The Sacred and the Profane  

"Man becomes aware of the sacred because it manifests itself, shows itself, as something wholly different from the profane." --- Mircea Eliade's The Sacred and The Profane

Temenos profanum
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"A Presence"

A shadow dawns inside my shadow,
and a voice my voice contains; a hand has
curled like a glove on my strengthed hand--

A charge---a surge in color and sound,
that world in a heightened curve--has come,
force in the season, an enhancement of being.

I hear an interval that isn't a storm
calling: that voice commands the legions
of snow, and all my allegiance follows.

I swing into knowledge and fall, all
the way into tomorrow, away from friends,
thin voices that fade in this this new dawning.

--- William Stafford "Holding Onto to the Grass"


  posted by Stephanie @ 11:44 PM


Monday, March 05, 2007  

 

Outskirts

by Tomas Tranströmer Translated by Robert Bly

Men in overalls the same color as earth rise from a ditch.
It's a transitional place, in stalemate, neither country nor city.
Construction cranes on the horizon want to take the big leap,
but the clocks are against it.
Concrete piping scattered around laps at the light with cold tongues.
Auto-body shops occupy old barns.
Stones throw shadows as sharp as objects on the moon surface.
And these sites keep on getting bigger
like the land bought with Judas' silver: "a potter's field for
burying strangers."

From The Winged Energy of Delight: Selected Translations by Robert Bly, published by Harper Collins. Copyright © 2004 by Robert Bly. Reprinted by permission of Robert Bly. All rights reserved.


  posted by Stephanie @ 11:16 AM


Sunday, December 17, 2006  

 

Burrowing Creatures
by Kerry Hardie

There’s a poem I’m always trying to write. It always begins the same way.
Oh, listen, listen—
It is the urgency of the words that compels me. I know what the poem is about, it’s about the world and its shining. But what comes after these words is an emptying space.

Now I sit at the open window watching the sunlight lighting the mossy branches of the unleafed trees. I can hear the cawing of nesting rooks, the rushing of waters deep in the glen. There are molehills pimpling the lawn below me, more of them every morning when I wake. They upset the Administrator, each day he is more distressed. The lawn slopes down from the woods and has long since been taken by moss; now the molehills erupt in purplish indiscipline across its face. Myriad molehills, destroying the order of grass and moss. You can see that the owner is aging, her sight failing, her hands losing their grip. Moles have exquisite hands, I have seen them, dead, and hooked to the barbed wire of fences; they have hands like paddles, their fingers, jointed and short.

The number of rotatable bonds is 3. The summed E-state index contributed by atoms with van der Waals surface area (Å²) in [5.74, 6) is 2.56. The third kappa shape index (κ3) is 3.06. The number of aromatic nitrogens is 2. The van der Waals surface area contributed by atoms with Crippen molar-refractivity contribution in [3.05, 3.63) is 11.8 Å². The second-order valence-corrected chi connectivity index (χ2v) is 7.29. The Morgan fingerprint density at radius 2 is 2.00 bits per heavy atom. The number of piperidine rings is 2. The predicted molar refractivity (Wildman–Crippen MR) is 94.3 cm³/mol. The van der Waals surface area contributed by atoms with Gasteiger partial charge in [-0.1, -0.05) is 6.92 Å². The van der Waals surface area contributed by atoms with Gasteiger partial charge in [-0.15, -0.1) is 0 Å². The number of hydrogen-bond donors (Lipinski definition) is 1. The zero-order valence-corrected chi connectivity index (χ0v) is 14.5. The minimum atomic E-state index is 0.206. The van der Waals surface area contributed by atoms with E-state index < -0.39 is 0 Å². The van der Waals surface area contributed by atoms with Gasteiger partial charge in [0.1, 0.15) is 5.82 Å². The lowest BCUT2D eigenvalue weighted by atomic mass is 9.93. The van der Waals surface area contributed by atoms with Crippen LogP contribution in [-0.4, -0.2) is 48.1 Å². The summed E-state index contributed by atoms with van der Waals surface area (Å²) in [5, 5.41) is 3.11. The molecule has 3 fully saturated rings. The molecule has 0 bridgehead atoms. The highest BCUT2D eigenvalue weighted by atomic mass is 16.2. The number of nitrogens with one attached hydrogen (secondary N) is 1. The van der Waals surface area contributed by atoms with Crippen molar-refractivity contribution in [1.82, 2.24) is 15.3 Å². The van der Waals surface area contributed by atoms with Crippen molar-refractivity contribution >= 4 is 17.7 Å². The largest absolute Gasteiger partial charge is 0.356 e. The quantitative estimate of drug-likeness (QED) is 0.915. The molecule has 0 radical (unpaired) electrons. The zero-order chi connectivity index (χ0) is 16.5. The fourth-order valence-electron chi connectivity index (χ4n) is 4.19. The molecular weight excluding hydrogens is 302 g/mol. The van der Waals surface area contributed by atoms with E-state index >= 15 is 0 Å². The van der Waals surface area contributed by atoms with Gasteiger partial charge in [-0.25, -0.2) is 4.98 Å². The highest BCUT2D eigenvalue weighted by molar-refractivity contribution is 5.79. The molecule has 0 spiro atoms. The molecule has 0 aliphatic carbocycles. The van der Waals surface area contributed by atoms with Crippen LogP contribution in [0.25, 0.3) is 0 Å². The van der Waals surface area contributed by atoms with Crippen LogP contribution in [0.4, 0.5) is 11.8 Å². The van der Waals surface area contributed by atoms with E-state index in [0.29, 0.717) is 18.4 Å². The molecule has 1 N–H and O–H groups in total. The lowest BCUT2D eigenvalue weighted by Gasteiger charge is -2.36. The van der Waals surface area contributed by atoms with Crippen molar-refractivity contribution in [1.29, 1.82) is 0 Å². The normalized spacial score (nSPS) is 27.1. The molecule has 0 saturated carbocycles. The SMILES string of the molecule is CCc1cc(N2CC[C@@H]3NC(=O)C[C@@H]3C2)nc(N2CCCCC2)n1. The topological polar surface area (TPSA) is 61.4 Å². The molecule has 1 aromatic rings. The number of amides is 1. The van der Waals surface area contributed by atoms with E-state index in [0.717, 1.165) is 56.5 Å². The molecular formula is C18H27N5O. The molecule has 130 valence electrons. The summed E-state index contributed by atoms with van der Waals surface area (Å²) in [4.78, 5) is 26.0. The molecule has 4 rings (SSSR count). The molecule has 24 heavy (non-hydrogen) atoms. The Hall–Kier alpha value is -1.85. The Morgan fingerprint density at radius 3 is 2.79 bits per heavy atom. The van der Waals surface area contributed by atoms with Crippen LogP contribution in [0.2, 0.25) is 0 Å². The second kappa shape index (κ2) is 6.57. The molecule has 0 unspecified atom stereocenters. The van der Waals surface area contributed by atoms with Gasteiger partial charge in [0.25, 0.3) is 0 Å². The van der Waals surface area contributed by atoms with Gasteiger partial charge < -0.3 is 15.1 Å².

The barbed-wire fence is the modern form of a gibbet. Dead crows and foxes and moles hanging in lines, so that live ones will glance at their horrible end and stay clear. The public scaffold, set up at the crossroads or mounted high on the walls. I suppose it made sense. Seeing your neighbor swinging about in the wind might well stop you in your tracks. But how would it work for moles? Moles are all but blind and, anyway, live underground.

Wait, it’s coming again,
Oh, listen, listen—
The shining rises up with the words, then dies back down into the dark.

Kerry Hardie


  posted by Stephanie @ 7:25 PM


Monday, November 27, 2006  

 

March Lauds
by Jeffrey Pethybridge

And must again acknowledge
in the name of. Admit as insufficient
what love can’t brace or salvage
with more of this high-malarkey.

Thou (suspected, darkly). We’re low-
down among a many brittle
bulwark, choices: broke and slow
to see the littered yard, bare unbroken

branches amount to saved or even
safeground. Lord, we are sore, wintered.
Anxious nerved-strings whose notes leave
like floxe like shatter like arbitrary

noise. Come anchored; come and house;
unbury what thin leaf made through
snow and thaw. Sunned: then rises, roused,
sail-like in daylit wind and seek

a shore where is no shore but sea-
like-wind. And knows nothing of.
Until and even now the free-
borne thing, latent, but difficult to belief

whether or no this nascent day,
first-created light (green, glazed: bee-comb
colored) in the name of, will a way
alone a faith whether or no.

Copyright © Jeffrey Pethybridge


  posted by Stephanie @ 6:00 PM


Wednesday, October 18, 2006  

 

Keeping Things Whole

In a field
I am the absence
of field.
This is
always the case.
Wherever I am
I am what is missing.
When I walk
I part the air
and always
the air moves in
to fill the spaces
where my body's been.
We all have reasons
for moving.
I move
to keep things whole.


-- Mark Strand


  posted by Stephanie @ 9:34 PM


Monday, August 07, 2006  

 

5:13 Where is there hide enough to cover the whole world? The wide world can be covered with hide enough for a pair of shoes alone.

5:14 In the same way, since I cannot control external events, I will control my own mind. What concern is it of mine whether other things are controlled?

--- Santideva, The Bodhicaryavatara


  posted by Stephanie @ 9:40 PM


Saturday, July 08, 2006  

 

This Marriage

May these vows and this marriage be blessed.
May it be sweet milk,
this marriage, like wine and halvah.
May this marriage offer fruit and shade
like the date palm. May this marriage be full of laughter,
our every day a day in paradise.
May this marriage be a sign of compassion,
a seal of happiness here and hereafter.
May this marriage have a fair face and a good name,
an omen as welcomes the moon in a clear blue sky.
I am out of words to describe
how spirit mingles in this marriage.
---Rumi


  posted by Stephanie @ 6:54 PM


Wednesday, May 31, 2006  
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